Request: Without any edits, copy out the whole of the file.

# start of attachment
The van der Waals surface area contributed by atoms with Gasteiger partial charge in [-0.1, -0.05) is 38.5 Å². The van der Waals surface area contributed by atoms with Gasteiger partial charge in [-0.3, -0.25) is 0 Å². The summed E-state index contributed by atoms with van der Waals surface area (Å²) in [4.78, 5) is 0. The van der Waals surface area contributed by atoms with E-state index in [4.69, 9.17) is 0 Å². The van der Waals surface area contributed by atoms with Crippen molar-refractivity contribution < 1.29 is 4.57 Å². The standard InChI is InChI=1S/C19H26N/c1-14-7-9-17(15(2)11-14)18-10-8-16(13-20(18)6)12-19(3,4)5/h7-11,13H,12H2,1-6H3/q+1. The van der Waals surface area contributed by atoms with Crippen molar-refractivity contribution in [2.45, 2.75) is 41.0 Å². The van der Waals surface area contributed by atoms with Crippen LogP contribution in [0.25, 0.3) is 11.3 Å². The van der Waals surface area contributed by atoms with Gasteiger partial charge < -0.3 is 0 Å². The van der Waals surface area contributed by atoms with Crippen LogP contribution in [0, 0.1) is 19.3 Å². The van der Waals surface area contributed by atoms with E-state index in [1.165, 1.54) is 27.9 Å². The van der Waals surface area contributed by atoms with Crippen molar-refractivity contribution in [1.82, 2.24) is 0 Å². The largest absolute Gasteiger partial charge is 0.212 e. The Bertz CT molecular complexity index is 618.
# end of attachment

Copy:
The van der Waals surface area contributed by atoms with Gasteiger partial charge in [-0.1, -0.05) is 38.5 Å². The van der Waals surface area contributed by atoms with Gasteiger partial charge in [-0.3, -0.25) is 0 Å². The summed E-state index contributed by atoms with van der Waals surface area (Å²) in [4.78, 5) is 0. The van der Waals surface area contributed by atoms with E-state index in [4.69, 9.17) is 0 Å². The van der Waals surface area contributed by atoms with Crippen molar-refractivity contribution < 1.29 is 4.57 Å². The standard InChI is InChI=1S/C19H26N/c1-14-7-9-17(15(2)11-14)18-10-8-16(13-20(18)6)12-19(3,4)5/h7-11,13H,12H2,1-6H3/q+1. The van der Waals surface area contributed by atoms with Crippen molar-refractivity contribution in [2.45, 2.75) is 41.0 Å². The van der Waals surface area contributed by atoms with Crippen LogP contribution in [0.25, 0.3) is 11.3 Å². The van der Waals surface area contributed by atoms with Gasteiger partial charge < -0.3 is 0 Å². The van der Waals surface area contributed by atoms with Crippen LogP contribution in [0, 0.1) is 19.3 Å². The van der Waals surface area contributed by atoms with E-state index in [1.165, 1.54) is 27.9 Å². The van der Waals surface area contributed by atoms with Crippen molar-refractivity contribution in [1.82, 2.24) is 0 Å². The largest absolute Gasteiger partial charge is 0.212 e. The Bertz CT molecular complexity index is 618.